Credit...James Mark

Rhode Island may be the smallest state, but its culinary scene is anything but small. From Cambodia to Cape Verde, Providence, R.I., restaurants span the globe in a big way.

Big King is the latest restaurant in that city from James Mark, the chef-owner best known for North, a critically acclaimed Asian-fusion restaurant. Before that, Mr. Mark, a graduate of Johnson & Wales University, worked for David Chang at the Momofuku restaurant group.

He opened the Japanese-inspired Big King in June in the West Side of Providence. The neighborhood is home to a mix of residences, youth arts organizations and some of the city’s best brunch spots. North previously occupied the space that Big King now does, but moved to larger accommodations at the Dean Hotel, a hip establishment located in downtown Providence.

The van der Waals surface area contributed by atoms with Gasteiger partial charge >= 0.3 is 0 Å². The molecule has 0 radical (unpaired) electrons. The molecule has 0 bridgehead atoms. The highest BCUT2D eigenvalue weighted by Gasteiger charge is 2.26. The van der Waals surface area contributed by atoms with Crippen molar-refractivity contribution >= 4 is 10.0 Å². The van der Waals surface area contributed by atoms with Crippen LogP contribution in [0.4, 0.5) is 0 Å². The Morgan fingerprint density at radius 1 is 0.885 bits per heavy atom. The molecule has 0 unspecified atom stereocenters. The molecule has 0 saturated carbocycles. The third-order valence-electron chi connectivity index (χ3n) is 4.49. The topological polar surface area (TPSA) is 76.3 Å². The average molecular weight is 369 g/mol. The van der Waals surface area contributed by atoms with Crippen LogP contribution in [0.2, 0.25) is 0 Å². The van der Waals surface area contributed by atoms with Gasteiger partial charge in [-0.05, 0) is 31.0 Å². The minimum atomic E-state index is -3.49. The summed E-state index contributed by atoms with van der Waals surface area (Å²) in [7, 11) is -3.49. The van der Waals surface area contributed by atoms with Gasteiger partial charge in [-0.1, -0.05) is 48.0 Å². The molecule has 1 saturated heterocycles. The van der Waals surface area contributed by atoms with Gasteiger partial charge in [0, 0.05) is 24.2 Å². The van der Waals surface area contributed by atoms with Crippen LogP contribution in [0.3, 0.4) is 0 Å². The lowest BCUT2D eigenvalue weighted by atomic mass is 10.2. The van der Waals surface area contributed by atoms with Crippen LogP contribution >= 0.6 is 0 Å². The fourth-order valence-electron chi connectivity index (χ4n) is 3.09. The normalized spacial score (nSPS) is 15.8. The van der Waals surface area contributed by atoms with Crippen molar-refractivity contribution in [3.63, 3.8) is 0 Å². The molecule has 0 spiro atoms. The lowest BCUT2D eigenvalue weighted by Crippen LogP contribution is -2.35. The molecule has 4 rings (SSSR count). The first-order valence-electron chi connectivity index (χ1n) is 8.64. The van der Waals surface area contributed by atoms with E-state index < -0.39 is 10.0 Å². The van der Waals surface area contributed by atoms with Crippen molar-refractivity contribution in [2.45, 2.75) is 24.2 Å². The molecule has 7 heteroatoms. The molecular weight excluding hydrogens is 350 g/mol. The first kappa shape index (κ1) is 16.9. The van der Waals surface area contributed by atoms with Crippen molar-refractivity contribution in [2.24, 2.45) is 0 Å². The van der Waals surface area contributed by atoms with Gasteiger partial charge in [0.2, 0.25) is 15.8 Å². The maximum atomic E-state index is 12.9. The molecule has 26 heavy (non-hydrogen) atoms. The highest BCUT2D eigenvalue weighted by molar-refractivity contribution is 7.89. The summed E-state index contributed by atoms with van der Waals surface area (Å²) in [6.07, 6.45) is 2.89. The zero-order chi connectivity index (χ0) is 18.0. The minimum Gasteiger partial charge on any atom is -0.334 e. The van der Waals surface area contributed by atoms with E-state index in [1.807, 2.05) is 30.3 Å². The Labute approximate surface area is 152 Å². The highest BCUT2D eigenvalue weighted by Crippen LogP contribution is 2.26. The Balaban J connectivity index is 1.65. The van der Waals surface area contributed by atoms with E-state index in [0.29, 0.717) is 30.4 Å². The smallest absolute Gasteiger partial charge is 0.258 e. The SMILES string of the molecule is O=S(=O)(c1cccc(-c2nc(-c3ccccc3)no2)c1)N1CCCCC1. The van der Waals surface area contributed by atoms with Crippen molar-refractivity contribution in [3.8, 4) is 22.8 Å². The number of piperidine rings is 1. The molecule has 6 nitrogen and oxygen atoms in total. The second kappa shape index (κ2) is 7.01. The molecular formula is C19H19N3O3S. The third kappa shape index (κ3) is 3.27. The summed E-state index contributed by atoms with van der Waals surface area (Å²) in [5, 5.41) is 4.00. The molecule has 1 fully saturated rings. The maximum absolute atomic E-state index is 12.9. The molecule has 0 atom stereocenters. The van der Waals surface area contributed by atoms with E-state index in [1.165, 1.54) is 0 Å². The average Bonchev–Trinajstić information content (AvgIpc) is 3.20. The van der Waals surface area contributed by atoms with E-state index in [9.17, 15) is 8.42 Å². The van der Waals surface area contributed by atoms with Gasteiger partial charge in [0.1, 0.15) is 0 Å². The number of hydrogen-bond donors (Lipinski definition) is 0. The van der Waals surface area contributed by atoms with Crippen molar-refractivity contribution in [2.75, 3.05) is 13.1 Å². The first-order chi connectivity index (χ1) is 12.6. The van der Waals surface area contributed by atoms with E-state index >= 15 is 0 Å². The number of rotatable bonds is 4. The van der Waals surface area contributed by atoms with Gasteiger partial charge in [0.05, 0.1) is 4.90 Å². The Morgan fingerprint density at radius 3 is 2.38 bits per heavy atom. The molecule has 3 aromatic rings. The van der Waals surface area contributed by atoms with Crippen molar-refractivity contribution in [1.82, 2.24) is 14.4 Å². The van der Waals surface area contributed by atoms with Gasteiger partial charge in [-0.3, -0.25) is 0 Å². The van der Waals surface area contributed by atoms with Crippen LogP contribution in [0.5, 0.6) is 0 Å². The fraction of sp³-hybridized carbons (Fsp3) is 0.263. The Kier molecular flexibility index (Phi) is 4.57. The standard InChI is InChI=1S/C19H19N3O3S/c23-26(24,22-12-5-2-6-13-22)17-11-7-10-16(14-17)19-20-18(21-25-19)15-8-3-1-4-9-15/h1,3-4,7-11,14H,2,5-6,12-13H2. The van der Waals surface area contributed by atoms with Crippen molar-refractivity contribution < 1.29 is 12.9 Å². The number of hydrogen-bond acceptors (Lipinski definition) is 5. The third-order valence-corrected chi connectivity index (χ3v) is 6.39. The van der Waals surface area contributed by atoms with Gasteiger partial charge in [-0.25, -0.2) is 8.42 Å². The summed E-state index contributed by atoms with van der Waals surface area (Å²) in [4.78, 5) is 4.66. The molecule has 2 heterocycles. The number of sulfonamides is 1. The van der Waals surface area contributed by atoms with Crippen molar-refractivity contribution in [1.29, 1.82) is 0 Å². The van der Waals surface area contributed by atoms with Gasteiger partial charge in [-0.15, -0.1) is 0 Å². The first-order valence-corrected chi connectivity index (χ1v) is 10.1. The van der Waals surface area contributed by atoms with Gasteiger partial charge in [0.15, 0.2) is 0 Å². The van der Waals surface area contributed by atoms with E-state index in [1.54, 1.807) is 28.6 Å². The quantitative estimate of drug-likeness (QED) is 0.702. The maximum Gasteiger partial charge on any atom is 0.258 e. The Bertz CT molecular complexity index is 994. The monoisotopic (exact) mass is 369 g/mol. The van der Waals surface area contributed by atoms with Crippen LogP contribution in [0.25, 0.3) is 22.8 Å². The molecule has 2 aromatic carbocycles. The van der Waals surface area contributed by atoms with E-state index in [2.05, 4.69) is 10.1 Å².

In contrast to North’s bustle and long wait times, Mr. Mark makes a move toward simplicity with Big King (a tribute to his grandmother, Big King Lee). For the new concept, he introduced reservations and orchestrated a physical redesign, extending the bar, but reducing the numbers of seats to an intimate 21.

On a chilly December evening, seated at the bar for an early dinner with a friend, we ordered the majority of the à la carte menu.

Dishes tend to focus on individual ingredients, many sourced from Rhode Island. Diners can also choose between a four-course or six-course set menu ($40 and $55, respectively), with the option to add a sake pairing. The menu, which changes frequently, is written in journals everyday, and given to diners. The offerings that day were penned in bright blue ink.